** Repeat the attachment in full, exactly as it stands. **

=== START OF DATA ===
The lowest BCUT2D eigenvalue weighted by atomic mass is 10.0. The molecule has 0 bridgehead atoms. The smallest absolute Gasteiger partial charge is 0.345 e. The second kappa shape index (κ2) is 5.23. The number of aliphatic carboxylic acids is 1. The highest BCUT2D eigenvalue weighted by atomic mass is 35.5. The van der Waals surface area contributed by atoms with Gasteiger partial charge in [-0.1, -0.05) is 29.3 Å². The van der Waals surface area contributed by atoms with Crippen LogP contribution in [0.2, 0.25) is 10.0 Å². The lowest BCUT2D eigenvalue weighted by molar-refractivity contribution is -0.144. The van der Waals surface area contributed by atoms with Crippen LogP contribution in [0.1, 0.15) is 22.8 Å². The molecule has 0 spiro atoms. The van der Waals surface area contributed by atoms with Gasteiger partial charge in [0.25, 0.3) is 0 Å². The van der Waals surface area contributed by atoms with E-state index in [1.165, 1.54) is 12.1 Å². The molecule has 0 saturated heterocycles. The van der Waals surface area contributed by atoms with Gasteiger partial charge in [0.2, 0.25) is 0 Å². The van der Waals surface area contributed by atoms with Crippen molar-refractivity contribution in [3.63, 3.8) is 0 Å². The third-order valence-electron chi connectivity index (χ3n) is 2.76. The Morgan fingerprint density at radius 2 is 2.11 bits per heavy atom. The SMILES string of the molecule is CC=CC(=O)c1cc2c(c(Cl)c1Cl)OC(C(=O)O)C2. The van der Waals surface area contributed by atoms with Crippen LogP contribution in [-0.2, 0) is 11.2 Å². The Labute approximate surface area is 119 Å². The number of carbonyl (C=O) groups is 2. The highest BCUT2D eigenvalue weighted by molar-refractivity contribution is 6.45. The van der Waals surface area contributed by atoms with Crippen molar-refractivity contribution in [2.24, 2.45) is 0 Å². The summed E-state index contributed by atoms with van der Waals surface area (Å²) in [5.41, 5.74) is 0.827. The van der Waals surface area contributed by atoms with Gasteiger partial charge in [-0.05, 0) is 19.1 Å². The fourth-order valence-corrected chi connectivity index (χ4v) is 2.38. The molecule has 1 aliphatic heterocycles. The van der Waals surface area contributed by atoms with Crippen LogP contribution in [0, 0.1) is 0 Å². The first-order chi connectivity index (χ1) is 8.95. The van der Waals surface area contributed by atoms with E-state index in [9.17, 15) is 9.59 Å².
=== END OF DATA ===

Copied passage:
The lowest BCUT2D eigenvalue weighted by atomic mass is 10.0. The molecule has 0 bridgehead atoms. The smallest absolute Gasteiger partial charge is 0.345 e. The second kappa shape index (κ2) is 5.23. The number of aliphatic carboxylic acids is 1. The highest BCUT2D eigenvalue weighted by atomic mass is 35.5. The van der Waals surface area contributed by atoms with Gasteiger partial charge in [-0.1, -0.05) is 29.3 Å². The van der Waals surface area contributed by atoms with Crippen LogP contribution in [0.2, 0.25) is 10.0 Å². The lowest BCUT2D eigenvalue weighted by molar-refractivity contribution is -0.144. The van der Waals surface area contributed by atoms with Crippen LogP contribution in [0.1, 0.15) is 22.8 Å². The molecule has 0 spiro atoms. The van der Waals surface area contributed by atoms with Gasteiger partial charge in [0.25, 0.3) is 0 Å². The van der Waals surface area contributed by atoms with E-state index in [1.165, 1.54) is 12.1 Å². The molecule has 0 saturated heterocycles. The van der Waals surface area contributed by atoms with Gasteiger partial charge in [0.2, 0.25) is 0 Å². The van der Waals surface area contributed by atoms with Crippen molar-refractivity contribution in [3.63, 3.8) is 0 Å². The third-order valence-electron chi connectivity index (χ3n) is 2.76. The Morgan fingerprint density at radius 2 is 2.11 bits per heavy atom. The SMILES string of the molecule is CC=CC(=O)c1cc2c(c(Cl)c1Cl)OC(C(=O)O)C2. The van der Waals surface area contributed by atoms with Crippen LogP contribution in [-0.2, 0) is 11.2 Å². The Labute approximate surface area is 119 Å². The number of carbonyl (C=O) groups is 2. The highest BCUT2D eigenvalue weighted by molar-refractivity contribution is 6.45. The van der Waals surface area contributed by atoms with Crippen molar-refractivity contribution in [2.24, 2.45) is 0 Å². The summed E-state index contributed by atoms with van der Waals surface area (Å²) in [5.41, 5.74) is 0.827. The van der Waals surface area contributed by atoms with Gasteiger partial charge in [-0.05, 0) is 19.1 Å². The fourth-order valence-corrected chi connectivity index (χ4v) is 2.38. The molecule has 1 aliphatic heterocycles. The van der Waals surface area contributed by atoms with Crippen LogP contribution in [0, 0.1) is 0 Å². The first-order chi connectivity index (χ1) is 8.95. The van der Waals surface area contributed by atoms with E-state index in [9.17, 15) is 9.59 Å².